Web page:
Both weekends of the festival run from Friday to Sunday. I decided to purchase two “any day” tickets to the festival from NOJazzFest.com, leaving one day open to explore the city outside the festival grounds. Friday was spent biking around the French Quarter, eating beignets, these amazing square-shaped pieces of fried dough covered in powdered sugar specific to New Orleans, popping in and out of shops in search of a floppy brimmed hat to keep the sun out of my eyes while at the festival all day (a vital article of clothing for any summer concert festival), and watching street performances. It’s not unusual to see a section of street barricaded from vehicles with street performers from dancers to fiddlers to full brass bands playing for passers by. Doing the touristy thing in any city you travel to is somewhat necessary, yet tourists beware when traveling during a busy weekend in a city. As always when traveling, beware of your belongings, have your wits about you, and do your research before booking a rental house or finding a used bike on craigslist. Staying away from Bourbon Street, the a-typical street you think of when imagining New Orleans and Mardi Gras, is a good idea. Kitschy bars with expensive (albeit strong) drinks and shops selling neon sweatpants with “NOLA” on the butt may be to some tourists delight, yet I prefer to hit the local thrift stores for vintage souvenirs like the 1980 Mardi Gras Marathon t-shirt I scored at the Goodwill upon my arrival to New Orleans.
|Beignets and coffee from Morning Call Coffee Stand, a great alternative to the classic tourist trap rip off, Cafe Du Monde. Morning Call is located in City Park and is open 24 hours a day!|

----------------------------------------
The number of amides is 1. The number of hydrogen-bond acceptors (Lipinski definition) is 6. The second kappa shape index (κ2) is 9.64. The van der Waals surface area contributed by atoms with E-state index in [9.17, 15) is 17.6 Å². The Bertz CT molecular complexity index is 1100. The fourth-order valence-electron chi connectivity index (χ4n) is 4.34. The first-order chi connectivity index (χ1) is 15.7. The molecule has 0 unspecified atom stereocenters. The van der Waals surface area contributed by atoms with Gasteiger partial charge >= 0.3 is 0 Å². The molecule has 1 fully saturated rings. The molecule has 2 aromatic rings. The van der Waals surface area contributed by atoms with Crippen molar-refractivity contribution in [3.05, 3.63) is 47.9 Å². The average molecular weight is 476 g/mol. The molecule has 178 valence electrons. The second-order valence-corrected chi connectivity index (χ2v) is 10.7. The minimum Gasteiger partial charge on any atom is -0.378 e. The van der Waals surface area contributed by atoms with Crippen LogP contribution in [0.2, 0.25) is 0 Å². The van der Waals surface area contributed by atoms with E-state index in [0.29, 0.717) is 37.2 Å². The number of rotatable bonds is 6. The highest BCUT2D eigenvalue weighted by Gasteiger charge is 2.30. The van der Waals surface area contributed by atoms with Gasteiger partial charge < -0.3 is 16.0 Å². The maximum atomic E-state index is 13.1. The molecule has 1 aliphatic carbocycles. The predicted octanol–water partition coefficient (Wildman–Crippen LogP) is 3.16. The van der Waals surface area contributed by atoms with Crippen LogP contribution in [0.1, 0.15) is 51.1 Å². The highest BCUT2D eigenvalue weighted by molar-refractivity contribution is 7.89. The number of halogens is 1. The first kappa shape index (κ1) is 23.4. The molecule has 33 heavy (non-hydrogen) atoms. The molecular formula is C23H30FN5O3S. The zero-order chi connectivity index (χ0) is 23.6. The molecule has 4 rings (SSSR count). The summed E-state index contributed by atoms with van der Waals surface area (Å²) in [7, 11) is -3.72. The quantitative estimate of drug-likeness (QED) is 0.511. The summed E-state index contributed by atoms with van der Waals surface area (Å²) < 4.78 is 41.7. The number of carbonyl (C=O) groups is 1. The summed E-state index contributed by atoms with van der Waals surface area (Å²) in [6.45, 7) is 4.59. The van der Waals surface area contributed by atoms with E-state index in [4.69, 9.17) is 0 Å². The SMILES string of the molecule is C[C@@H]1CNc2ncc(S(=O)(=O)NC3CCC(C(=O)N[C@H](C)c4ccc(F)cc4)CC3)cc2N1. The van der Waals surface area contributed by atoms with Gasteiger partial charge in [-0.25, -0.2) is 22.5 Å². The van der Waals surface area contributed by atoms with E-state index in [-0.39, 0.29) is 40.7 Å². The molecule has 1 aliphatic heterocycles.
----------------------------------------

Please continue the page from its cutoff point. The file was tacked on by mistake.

My day of sightseeing segued into a night of dancing and taking in the sights on Frenchmen Street. Brass-a-holics played at The Maison bar and music venue on Frenchmen while DJ’s and more bands played simultaneously at every bar on the block. JazzFestGrids.com is the Bible for Jazz Fest patrons, listing every act at every bar starting as early as the Tuesday before the first weekend all the way through the second weekend including all the “daze between.”
Music highlights include Phish on the Acura Stage closing out Saturday of weekend one followed by incredible street brass bands spilling out of the festival onto North Lopez Street outside of Liuzza’s Bar, followed by DJ Soul Sister spinning late night at Hi Ho Lounge in the Saint Claude neighborhood downtown. As if Saturday wasn’t bursting with entertainment around every corner, Sunday included some of the best music all weekend. Meschiya Lake & The Big Little Horns, Rebirth Brass Band, Galactic, and Newbirth Brass Band rounded out our final day of the festival. Yet I can say with confidence that the icing on the cake was a show we almost missed due to an unexpected cover charge at the door of Chickie Wah Wah, a storied bar and music venue in mid-city. I We stumbled upon the 21st Annual New Orleans Big Blues Harmonica Show featuring Johnny Sansone and Sunpie Barnes, two of the best blues harmonica players in the game. Exhausted after a long hot weekend of dancing I could’ve easily called it a night instead of paying the $20 cover and going inside to see some music I wasn’t even sure would be any good. Yet in the spirit of Jazz Fest and being in New Orleans I swallowed my pride, paid the cover (which I was able to negotiate a two-for-one deal with the doorman for me and my friend) and witnessed an intimate gathering of friends and fans serenaded by the most rockin’, soulful blues music I’ve ever heard.
|Meschiya Lake & The Big Little Horns|
|Keree and I walking across the fairgrounds to see Eric Clapton|
|Johnny Sansone ripping on the harmonica|